Oranienstraße : Michelin's recommendations
Crumbling façades with walls riddles with bullet holes, covered with graffiti, ancient, deserted streets, Jewish cultural institutions above which the golden dome of the new synagogue appears, cafés, many restaurants, restored courtyards and inner courtyards: here the visitor is assailed by the memories in this district. In the second half of the 17th C, Berlin re-established itself slowly after the ruin caused by the 30 Years War. An edict of 1679 provided lighting for the streets by torches then by lanterns. To reduce the fire risk, the order forbade thatched roofs and relegated barns to areas outside the ramparts. They gave their name to a disreputable district, the «Scheunenviertel» or «Barn District», which became one of the most central districts of the capital due to urban expansion, a stone's throw from the Museum Island. During the First World War, there was an influx of the Jewish population here. They were often wretched, an immigrant workforce, sometimes fleeing the pogroms of the East. They made up a quarter of all the Jews in Berlin and kept their lifestyle, customs and languages. After the arrival of the Nazis, the vice tightened very quickly. To facilitate the task, the Gestapo demanded that the Jewish population organise themselves and supply papers. From 1942, the people were assembled in a hospice before being deported. 55,000 Berlin Jews were exterminated in the camps at Theresienstadt and Auschwitz.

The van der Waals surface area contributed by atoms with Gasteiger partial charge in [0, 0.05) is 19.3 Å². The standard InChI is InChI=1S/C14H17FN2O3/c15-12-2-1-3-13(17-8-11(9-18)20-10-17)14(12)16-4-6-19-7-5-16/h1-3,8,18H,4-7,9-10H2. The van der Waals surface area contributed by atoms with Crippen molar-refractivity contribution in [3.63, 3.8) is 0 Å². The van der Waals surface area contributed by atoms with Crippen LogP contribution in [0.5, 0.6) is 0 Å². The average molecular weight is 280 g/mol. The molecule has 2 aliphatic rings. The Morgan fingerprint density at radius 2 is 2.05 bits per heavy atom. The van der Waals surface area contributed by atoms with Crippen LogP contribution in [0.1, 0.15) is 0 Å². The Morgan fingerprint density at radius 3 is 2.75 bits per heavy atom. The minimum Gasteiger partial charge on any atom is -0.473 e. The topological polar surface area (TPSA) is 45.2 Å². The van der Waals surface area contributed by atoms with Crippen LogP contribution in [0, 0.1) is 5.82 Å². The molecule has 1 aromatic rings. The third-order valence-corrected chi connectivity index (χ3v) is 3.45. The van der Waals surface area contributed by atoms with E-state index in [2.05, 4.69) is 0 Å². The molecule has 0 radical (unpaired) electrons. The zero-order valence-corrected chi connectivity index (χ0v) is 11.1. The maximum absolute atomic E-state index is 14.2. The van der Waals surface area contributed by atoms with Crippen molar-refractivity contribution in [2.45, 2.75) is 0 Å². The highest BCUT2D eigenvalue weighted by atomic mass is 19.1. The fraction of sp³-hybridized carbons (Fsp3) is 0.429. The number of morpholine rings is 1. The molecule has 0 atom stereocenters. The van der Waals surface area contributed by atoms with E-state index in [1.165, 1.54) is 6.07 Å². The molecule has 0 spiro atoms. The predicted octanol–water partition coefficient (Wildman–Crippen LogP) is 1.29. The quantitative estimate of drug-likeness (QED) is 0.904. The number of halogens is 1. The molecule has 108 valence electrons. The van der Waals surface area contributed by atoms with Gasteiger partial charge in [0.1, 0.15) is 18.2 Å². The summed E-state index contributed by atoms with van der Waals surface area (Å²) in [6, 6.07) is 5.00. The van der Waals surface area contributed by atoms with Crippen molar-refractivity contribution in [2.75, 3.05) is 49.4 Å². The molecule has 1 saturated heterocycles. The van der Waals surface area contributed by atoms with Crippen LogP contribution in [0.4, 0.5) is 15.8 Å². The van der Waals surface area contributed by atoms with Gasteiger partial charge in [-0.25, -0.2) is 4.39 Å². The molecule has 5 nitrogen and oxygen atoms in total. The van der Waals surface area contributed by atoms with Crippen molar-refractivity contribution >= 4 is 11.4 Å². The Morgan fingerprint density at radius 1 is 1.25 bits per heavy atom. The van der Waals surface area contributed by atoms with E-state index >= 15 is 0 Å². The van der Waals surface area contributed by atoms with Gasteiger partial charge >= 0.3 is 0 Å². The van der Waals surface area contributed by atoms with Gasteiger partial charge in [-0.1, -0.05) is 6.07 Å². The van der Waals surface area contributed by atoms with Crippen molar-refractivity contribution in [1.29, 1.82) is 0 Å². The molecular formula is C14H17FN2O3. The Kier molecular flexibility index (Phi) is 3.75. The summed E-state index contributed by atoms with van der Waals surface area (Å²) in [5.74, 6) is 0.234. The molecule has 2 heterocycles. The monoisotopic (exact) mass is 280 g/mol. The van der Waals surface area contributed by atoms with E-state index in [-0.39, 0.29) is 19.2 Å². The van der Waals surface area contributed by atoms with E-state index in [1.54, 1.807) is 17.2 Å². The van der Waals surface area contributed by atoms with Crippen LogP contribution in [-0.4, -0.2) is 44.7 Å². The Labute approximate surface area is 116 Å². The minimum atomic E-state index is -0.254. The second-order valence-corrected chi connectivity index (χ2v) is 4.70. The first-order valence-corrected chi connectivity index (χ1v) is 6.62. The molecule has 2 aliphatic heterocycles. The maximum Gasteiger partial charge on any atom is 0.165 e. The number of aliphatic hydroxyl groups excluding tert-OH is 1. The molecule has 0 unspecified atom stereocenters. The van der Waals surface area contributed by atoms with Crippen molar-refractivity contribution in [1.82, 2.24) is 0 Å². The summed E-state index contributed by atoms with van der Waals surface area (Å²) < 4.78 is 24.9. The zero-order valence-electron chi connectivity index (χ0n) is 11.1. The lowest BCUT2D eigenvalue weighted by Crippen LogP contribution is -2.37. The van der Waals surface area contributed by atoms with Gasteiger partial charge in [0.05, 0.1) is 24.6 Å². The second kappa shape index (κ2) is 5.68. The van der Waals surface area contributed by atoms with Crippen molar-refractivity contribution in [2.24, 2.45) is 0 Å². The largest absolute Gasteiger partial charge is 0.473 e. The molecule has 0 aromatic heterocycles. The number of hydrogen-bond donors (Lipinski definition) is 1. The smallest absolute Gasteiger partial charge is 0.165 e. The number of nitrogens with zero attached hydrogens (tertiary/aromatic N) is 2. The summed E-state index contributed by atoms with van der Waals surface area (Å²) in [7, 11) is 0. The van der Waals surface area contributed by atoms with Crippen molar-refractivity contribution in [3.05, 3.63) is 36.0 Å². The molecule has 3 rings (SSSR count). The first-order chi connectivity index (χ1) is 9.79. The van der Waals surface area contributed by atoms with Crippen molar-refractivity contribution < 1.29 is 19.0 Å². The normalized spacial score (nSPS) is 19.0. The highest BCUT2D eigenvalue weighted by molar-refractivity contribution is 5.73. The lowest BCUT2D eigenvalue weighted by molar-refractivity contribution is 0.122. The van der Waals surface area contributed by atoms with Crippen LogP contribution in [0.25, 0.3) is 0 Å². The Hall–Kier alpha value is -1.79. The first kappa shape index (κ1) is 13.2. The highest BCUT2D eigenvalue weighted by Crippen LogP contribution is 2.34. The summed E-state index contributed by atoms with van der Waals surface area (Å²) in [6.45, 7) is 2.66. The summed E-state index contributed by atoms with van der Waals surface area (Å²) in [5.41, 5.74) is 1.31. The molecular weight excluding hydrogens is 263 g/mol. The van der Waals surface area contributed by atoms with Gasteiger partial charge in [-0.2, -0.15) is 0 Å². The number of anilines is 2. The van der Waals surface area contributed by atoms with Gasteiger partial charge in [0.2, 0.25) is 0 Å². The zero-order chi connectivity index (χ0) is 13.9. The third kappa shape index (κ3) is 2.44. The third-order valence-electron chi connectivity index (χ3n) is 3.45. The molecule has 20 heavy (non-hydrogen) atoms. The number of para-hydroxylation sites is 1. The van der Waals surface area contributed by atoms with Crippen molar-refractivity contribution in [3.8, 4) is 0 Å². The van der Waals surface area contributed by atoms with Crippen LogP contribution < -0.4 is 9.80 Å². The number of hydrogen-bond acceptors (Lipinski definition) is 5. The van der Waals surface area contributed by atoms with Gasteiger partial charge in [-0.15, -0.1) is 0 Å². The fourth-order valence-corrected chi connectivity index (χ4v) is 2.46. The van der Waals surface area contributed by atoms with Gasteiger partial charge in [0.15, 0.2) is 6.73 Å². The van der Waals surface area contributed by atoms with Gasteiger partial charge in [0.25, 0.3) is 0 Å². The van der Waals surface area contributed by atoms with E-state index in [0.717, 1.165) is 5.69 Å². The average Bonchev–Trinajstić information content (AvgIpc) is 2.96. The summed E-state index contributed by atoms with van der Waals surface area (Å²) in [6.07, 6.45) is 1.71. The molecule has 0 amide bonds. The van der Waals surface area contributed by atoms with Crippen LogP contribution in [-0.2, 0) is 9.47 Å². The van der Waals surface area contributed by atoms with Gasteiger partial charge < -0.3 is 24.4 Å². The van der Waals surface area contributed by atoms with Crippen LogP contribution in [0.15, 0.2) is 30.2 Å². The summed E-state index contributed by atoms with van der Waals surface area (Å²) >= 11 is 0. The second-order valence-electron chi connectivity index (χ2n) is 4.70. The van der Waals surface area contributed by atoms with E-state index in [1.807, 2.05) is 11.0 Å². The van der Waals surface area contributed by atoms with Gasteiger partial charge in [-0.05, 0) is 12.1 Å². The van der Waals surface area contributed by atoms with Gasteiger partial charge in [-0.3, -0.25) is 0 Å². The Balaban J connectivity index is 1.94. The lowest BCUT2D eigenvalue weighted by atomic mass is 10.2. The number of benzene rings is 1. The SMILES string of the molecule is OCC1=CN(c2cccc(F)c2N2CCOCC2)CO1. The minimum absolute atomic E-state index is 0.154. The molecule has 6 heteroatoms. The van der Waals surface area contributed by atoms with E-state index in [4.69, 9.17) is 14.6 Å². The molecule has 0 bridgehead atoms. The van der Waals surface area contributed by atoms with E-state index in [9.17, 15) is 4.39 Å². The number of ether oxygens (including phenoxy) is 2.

- Address : Oranienburgerstraße D - 10117 Berlin10117Berlin
- Prices : free of charge